Even in the Coryell system, added words were necessary to describe formations and added letters (H and F) to designate the routes of running backs—as in Scat (formation) 435 (receivers' routes) F Cross (an inside crossing route by a running back). But every play was built from the foundation of the digits.
"It was always a great thing for me," says former NFL quarterback Trent Green, who played in the Coryell system under Turner in Washington and later Martz in St. Louis. "The first thing I do when a play comes into my headset is visualize it. In this system, with every play call, you're actually telling everybody what to do by what you say. Instead of saying, 'I Right Omaha,' you're saying, 'R 428 H Stop,' and that tells everybody what to do, instead of relying on their memorization."
The spacing element of the Coryell offense—in which every route was designed to make distance receivers more difficult to cover—had its roots in the Meyer book that Coryell studied. "It's one of the huge keys to the entire offense," says quarterback Kurt Warner, who operated the system for the Rams. "It's so emphasized to all the receivers: Get off the ball and get downfield, get great separation between your deep route and your six- to eight-yard route." If the Coryell system was executed properly, defenders were forced to cover huge chunks of earth to blanket receivers.
The final component was timing; from the early days Coryell harped on wedding speed and precision. "We put a timing element on every one of the routes," says Zampese. "Say we were asking the X receiver to run a 1 route. We would tell the guy, 'Three steps, and when your third inside foot hits the ground, that's when you break! Just go ahead and change direction. No fakes, just timing.' And the key was to run as fast as you can. We told them not to round off their cuts, but we had them running the routes so fast that they had to round them off a little bit."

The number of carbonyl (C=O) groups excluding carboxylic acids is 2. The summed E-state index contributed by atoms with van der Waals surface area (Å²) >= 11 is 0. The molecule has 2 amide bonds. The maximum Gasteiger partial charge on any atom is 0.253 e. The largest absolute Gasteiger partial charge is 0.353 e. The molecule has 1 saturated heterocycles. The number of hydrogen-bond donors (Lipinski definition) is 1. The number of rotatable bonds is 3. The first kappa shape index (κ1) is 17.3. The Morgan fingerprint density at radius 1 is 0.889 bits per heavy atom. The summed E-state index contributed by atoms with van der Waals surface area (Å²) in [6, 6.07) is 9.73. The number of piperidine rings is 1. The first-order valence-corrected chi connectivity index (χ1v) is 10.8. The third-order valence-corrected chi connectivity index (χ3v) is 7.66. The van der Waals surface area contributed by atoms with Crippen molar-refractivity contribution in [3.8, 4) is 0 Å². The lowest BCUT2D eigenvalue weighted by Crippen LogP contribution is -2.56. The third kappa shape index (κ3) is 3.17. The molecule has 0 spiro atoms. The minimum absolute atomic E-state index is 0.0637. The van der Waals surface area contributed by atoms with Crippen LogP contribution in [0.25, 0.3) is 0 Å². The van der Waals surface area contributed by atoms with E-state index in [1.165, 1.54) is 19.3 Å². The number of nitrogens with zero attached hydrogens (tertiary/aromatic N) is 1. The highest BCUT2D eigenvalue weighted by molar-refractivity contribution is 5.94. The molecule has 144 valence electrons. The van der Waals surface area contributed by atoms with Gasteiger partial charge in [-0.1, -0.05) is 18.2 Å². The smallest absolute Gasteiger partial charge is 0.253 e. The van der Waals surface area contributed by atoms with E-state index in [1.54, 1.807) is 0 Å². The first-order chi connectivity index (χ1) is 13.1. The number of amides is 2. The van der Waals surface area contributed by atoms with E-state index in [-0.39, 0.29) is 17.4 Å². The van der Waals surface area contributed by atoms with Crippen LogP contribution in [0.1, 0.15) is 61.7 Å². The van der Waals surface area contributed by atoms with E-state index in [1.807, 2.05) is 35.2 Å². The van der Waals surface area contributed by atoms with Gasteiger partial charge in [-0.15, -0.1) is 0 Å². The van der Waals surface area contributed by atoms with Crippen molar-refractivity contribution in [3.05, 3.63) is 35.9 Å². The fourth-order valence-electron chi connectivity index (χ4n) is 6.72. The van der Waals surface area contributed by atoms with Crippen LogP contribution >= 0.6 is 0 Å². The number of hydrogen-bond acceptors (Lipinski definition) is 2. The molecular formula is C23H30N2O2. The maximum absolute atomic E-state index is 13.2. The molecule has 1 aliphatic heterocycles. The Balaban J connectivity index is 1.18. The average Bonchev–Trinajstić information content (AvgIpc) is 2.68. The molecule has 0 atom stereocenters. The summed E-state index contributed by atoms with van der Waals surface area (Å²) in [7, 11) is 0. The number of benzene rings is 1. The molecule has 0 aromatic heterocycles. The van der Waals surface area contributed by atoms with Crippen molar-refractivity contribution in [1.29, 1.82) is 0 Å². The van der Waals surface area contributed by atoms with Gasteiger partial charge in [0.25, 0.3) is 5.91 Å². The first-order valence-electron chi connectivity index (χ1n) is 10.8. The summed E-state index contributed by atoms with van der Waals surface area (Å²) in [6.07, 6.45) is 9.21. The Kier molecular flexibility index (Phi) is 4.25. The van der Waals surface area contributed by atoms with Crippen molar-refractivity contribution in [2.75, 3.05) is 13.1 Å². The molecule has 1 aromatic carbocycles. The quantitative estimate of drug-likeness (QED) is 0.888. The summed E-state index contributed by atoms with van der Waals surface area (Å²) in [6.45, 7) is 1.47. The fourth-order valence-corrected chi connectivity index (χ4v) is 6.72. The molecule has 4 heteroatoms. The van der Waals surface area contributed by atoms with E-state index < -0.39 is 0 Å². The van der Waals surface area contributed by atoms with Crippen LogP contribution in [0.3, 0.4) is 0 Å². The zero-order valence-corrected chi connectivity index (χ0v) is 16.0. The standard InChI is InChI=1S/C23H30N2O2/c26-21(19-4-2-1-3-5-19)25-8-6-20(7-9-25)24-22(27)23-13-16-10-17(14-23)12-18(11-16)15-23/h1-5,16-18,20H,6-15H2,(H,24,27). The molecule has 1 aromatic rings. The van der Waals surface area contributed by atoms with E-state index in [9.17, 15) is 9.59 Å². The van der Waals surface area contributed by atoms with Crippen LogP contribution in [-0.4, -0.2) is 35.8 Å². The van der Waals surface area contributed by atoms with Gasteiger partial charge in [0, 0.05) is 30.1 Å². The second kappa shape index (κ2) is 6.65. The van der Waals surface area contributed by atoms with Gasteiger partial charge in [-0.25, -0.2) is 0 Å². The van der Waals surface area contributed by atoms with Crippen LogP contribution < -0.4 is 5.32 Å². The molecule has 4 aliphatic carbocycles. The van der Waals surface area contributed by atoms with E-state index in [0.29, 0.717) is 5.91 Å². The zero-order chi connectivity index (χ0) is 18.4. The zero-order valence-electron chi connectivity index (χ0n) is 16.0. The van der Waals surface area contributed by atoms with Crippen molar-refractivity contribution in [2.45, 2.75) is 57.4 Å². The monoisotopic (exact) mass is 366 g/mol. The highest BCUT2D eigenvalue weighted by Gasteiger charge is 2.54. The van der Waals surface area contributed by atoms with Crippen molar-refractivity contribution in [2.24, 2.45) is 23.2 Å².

Just as important was the speed of the quarterback. Anyone who has played in the Coryell system can still hear an assistant—Zampese, Turner, Garrett—screaming in his ear as he drops back from the center, Get it out! Get it out! Get it out! "On Don's pass routes, normally there were three parts," says Gibbs. "There's always a deep portion. And you'd have a medium portion and a short checkdown. Don's reads [for the quarterback] would always start with the deep shot, so you didn't have to guess and gamble by calling a specific deep shot. It was already there."
Coryell drilled two other principles into his quarterbacks' heads: 1) Never pass up an open receiver. Stop reading and throw it to him. 2) Never, ever worry about an incompletion. You don't give a damn about incompletions. Just go back and get it the next time.
When Coryell arrived in St. Louis in 1973, his first move was to restore eight-year veteran Jim Hart, 29, as the starting quarterback. Hart was the classic Coryell QB: durable and decisive, with a quick release. "Don came in and looked at film on Jim Hart," says Jim Hanifan, who came to the Cardinals with Coryell from San Diego State. "Jimmy had been sitting on the bench. Don looked at the film and said, 'Screw that. This is my quarterback.'"
Coryell gave Hart one order: Don't get hit. (Translation: Get rid of the ball.) The Cardinals took a year to master Coryell's system and then won 31 games in three years, including two division titles. Coryell expanded the offense, adding multiple formations and putting in several screen passes to best use his speedy little running back, Terry Metcalf. In 1974 and '76 Hart led the NFC in touchdown passes.
"Back in those years," says Hanifan, "a lot of teams would just sit back on defense and Don would feast on them. So they started to bring pressure, and Don would just say, 'We are not going to let this happen. We're going to attack.'"
Four games into the 1978 season, the Chargers hired Coryell as coach. Coryell, who had been let go by the Cardinals (their owner got antsy after a 7--7 season in '77), was introduced to the players on the morning of Monday, Sept. 25, one day after a 24--3 loss to Green Bay, the team's third consecutive defeat. More eerily, it was also the day on which 144 people were killed when a 727 jet collided with a Cessna 172 over San Diego. "Don stands up there," says Fouts, "and he says, 'People think I'm crazy to take this job. I'm still getting paid by the St. Louis Cardinals. But I'm a little bit crazy. I'm crazy enough to turn this thing around.' And we're all just looking at each other, and I'm thinking, Holy s---, what a refreshing attitude. And from that point on, we were just ready to take off."